Google is becoming more transparent about how major corporations like Capital One and PayPal harvest consumer data through browser extensions. Within the past week, Google quietly updated its Chrome Web Store to include a “privacy practices” tab for extensions, shining a new light on one of the most aggressive ways that companies have been tracking online behavior. Users willingly install these popular web extensions to their browsers since they provide benefits like applying discount codes while shopping online, but privacy advocates warn that users may not be aware of just how much data they can be giving away.
“You’re essentially allowing an outside entity access to information that you would otherwise consider private within your browsing window,” says Brian Bartholomew, principal security researcher, Kaspersky.
On February 6, Google added a “privacy practices” tab to the Chrome Web Store after Ad Age inquired about the practices of major financial firms that operate browser extensions. Last year, Google promised it would adopt the in-depth labels, but the changes were quietly implemented last week. In response, Google said: “Starting February 6, every extension is able to publicly display its ‘privacy practices’ which use clear visuals and simple language to explain the data they collect and use. We’ve also limited what developers can do with the data they collect.” Google says the timing of the rollout is coincidental.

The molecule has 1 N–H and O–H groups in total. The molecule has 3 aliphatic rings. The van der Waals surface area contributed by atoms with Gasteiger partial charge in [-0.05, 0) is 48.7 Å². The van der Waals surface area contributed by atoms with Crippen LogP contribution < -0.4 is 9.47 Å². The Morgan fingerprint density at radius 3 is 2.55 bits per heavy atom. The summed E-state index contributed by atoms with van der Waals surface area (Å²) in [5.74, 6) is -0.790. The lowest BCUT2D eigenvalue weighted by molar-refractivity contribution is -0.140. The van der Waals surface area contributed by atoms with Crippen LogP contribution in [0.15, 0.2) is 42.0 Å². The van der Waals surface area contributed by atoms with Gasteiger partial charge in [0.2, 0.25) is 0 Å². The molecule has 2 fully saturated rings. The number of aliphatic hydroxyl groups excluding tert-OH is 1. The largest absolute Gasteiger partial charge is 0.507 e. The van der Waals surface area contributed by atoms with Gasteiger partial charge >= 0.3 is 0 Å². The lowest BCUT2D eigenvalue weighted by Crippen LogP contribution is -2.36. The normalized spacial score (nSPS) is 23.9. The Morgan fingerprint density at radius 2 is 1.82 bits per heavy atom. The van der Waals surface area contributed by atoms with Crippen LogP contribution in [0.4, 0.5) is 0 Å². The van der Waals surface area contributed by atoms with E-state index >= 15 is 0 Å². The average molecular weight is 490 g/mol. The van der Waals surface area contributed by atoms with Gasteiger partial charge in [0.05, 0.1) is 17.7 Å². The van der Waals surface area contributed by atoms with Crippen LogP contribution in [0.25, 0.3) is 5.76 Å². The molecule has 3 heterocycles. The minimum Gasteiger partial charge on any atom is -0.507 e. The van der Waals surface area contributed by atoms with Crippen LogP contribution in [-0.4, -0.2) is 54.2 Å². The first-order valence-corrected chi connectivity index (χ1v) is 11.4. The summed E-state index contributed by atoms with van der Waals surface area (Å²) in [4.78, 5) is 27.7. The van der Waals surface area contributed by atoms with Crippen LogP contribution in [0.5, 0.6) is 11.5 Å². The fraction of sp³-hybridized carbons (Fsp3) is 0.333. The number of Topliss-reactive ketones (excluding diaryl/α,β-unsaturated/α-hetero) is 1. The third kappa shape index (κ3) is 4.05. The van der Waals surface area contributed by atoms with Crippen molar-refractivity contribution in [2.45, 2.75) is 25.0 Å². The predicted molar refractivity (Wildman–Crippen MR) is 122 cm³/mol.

Companies have been turning to browser extensions to collect user data as other sources run dry, fueled by a privacy backlash and recent legislation. Third-party cookies are increasingly restricted by most popular browsers. Apple sparked a wave of privacy labeling, beginning with new notices in its App Store. Meanwhile, Google is working on a replacement for third-party cookies that complies with guidelines it calls the Privacy Sandbox.
Browser extensions, specialized programs that can be installed into browsers, are in many ways the middle child of ad tech. They provide a trove of personally identifiable user information, but their usage remains niche because they require a user to actively install and consent to their use. They're not as widely used as third-party cookies, yet they are capable of collecting just as much, if not more data, than cookies. Extensions can collect everything from websites visited to keystrokes and mouse clicks, an especially important concern as everything from work to online shopping is done on browsers. By requiring user installation, they’re not considered as invasive as cookies, but users can be unaware of the information they’re trading for discounts and deals.
The capabilities of browser extensions as data-harvesting machines have set off alarm bells among privacy watchdogs.
“Browser extensions have access to essentially everything that’s on your browser screen,” says Ashkan Soltani, former chief technologist for the FTC.
Bartholomew says there aren’t enough warnings about the breadth and scope of information the extensions collect from either the extension or the browser. “There’s nothing in your face saying this is what we’re asking to access. I don’t know if it would come across to the normal internet user," he says. "Most users want cool whizz-bangs. Talking about GDPR and privacy issues, most people don’t really care about that, unfortunately.”